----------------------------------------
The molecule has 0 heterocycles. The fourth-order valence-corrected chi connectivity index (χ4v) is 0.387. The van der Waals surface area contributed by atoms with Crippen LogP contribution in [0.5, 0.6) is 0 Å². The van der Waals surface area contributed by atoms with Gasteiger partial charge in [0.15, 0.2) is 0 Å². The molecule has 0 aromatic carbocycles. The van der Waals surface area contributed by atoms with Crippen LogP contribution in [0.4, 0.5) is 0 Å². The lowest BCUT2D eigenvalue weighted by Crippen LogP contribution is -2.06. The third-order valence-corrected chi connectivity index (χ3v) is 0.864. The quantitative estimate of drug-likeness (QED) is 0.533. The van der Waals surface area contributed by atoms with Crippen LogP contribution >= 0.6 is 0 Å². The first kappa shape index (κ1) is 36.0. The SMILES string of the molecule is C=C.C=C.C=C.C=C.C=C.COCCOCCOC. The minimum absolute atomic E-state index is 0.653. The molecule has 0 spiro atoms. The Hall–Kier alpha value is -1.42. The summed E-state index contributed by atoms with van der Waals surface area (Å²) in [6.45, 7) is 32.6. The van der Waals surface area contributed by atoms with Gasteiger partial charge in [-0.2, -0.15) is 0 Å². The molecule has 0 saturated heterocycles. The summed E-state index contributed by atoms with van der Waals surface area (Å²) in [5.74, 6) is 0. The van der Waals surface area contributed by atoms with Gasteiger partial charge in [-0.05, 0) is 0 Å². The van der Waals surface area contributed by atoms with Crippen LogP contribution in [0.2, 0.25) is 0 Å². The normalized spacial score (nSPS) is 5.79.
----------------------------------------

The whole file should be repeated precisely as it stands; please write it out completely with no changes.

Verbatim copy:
The molecule has 0 heterocycles. The fourth-order valence-corrected chi connectivity index (χ4v) is 0.387. The van der Waals surface area contributed by atoms with Crippen LogP contribution in [0.5, 0.6) is 0 Å². The van der Waals surface area contributed by atoms with Gasteiger partial charge in [0.15, 0.2) is 0 Å². The molecule has 0 aromatic carbocycles. The van der Waals surface area contributed by atoms with Crippen LogP contribution in [0.4, 0.5) is 0 Å². The lowest BCUT2D eigenvalue weighted by Crippen LogP contribution is -2.06. The third-order valence-corrected chi connectivity index (χ3v) is 0.864. The quantitative estimate of drug-likeness (QED) is 0.533. The van der Waals surface area contributed by atoms with Crippen LogP contribution >= 0.6 is 0 Å². The first kappa shape index (κ1) is 36.0. The SMILES string of the molecule is C=C.C=C.C=C.C=C.C=C.COCCOCCOC. The minimum absolute atomic E-state index is 0.653. The molecule has 0 spiro atoms. The Hall–Kier alpha value is -1.42. The summed E-state index contributed by atoms with van der Waals surface area (Å²) in [6.45, 7) is 32.6. The van der Waals surface area contributed by atoms with Gasteiger partial charge in [-0.2, -0.15) is 0 Å². The molecule has 0 saturated heterocycles. The summed E-state index contributed by atoms with van der Waals surface area (Å²) in [5.74, 6) is 0. The van der Waals surface area contributed by atoms with Gasteiger partial charge in [-0.05, 0) is 0 Å². The van der Waals surface area contributed by atoms with Crippen LogP contribution in [0.2, 0.25) is 0 Å². The normalized spacial score (nSPS) is 5.79.